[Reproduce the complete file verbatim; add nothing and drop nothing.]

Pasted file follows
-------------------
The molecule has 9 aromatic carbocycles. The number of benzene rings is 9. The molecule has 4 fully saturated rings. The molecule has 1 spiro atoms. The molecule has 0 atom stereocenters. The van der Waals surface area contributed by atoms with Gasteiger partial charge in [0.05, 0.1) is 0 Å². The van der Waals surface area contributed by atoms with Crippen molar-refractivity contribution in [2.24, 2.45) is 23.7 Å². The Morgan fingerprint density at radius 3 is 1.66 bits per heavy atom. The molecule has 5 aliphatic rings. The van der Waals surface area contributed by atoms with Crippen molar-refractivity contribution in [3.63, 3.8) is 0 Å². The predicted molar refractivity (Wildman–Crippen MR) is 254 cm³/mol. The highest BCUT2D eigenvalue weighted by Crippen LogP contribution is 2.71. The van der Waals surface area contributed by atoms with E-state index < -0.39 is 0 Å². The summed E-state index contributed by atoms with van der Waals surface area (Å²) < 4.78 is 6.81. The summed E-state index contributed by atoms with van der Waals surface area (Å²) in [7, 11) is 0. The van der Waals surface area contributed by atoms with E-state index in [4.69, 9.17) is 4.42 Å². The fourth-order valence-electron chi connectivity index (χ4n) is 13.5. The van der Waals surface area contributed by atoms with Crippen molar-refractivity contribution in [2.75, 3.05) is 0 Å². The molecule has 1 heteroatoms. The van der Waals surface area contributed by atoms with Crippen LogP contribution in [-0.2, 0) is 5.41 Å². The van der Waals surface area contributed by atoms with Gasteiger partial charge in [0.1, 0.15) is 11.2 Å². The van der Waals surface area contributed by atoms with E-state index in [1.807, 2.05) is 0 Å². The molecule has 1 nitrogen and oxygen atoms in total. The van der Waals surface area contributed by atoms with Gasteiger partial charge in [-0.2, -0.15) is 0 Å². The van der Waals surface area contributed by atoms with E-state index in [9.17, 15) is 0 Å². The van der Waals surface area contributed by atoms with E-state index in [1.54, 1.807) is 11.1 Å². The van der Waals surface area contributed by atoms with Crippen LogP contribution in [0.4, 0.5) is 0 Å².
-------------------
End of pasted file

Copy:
The molecule has 9 aromatic carbocycles. The number of benzene rings is 9. The molecule has 4 fully saturated rings. The molecule has 1 spiro atoms. The molecule has 0 atom stereocenters. The van der Waals surface area contributed by atoms with Gasteiger partial charge in [0.05, 0.1) is 0 Å². The van der Waals surface area contributed by atoms with Crippen molar-refractivity contribution in [2.24, 2.45) is 23.7 Å². The Morgan fingerprint density at radius 3 is 1.66 bits per heavy atom. The molecule has 5 aliphatic rings. The van der Waals surface area contributed by atoms with Crippen molar-refractivity contribution in [3.63, 3.8) is 0 Å². The predicted molar refractivity (Wildman–Crippen MR) is 254 cm³/mol. The highest BCUT2D eigenvalue weighted by Crippen LogP contribution is 2.71. The van der Waals surface area contributed by atoms with E-state index < -0.39 is 0 Å². The summed E-state index contributed by atoms with van der Waals surface area (Å²) < 4.78 is 6.81. The summed E-state index contributed by atoms with van der Waals surface area (Å²) in [7, 11) is 0. The van der Waals surface area contributed by atoms with E-state index in [4.69, 9.17) is 4.42 Å². The fourth-order valence-electron chi connectivity index (χ4n) is 13.5. The van der Waals surface area contributed by atoms with Crippen molar-refractivity contribution in [2.75, 3.05) is 0 Å². The molecule has 1 heteroatoms. The van der Waals surface area contributed by atoms with Crippen LogP contribution in [-0.2, 0) is 5.41 Å². The van der Waals surface area contributed by atoms with Gasteiger partial charge in [0.1, 0.15) is 11.2 Å². The van der Waals surface area contributed by atoms with E-state index in [1.807, 2.05) is 0 Å². The molecule has 1 nitrogen and oxygen atoms in total. The van der Waals surface area contributed by atoms with Gasteiger partial charge in [-0.2, -0.15) is 0 Å². The van der Waals surface area contributed by atoms with E-state index in [9.17, 15) is 0 Å². The van der Waals surface area contributed by atoms with E-state index in [1.54, 1.807) is 11.1 Å². The van der Waals surface area contributed by atoms with Crippen LogP contribution in [0.4, 0.5) is 0 Å².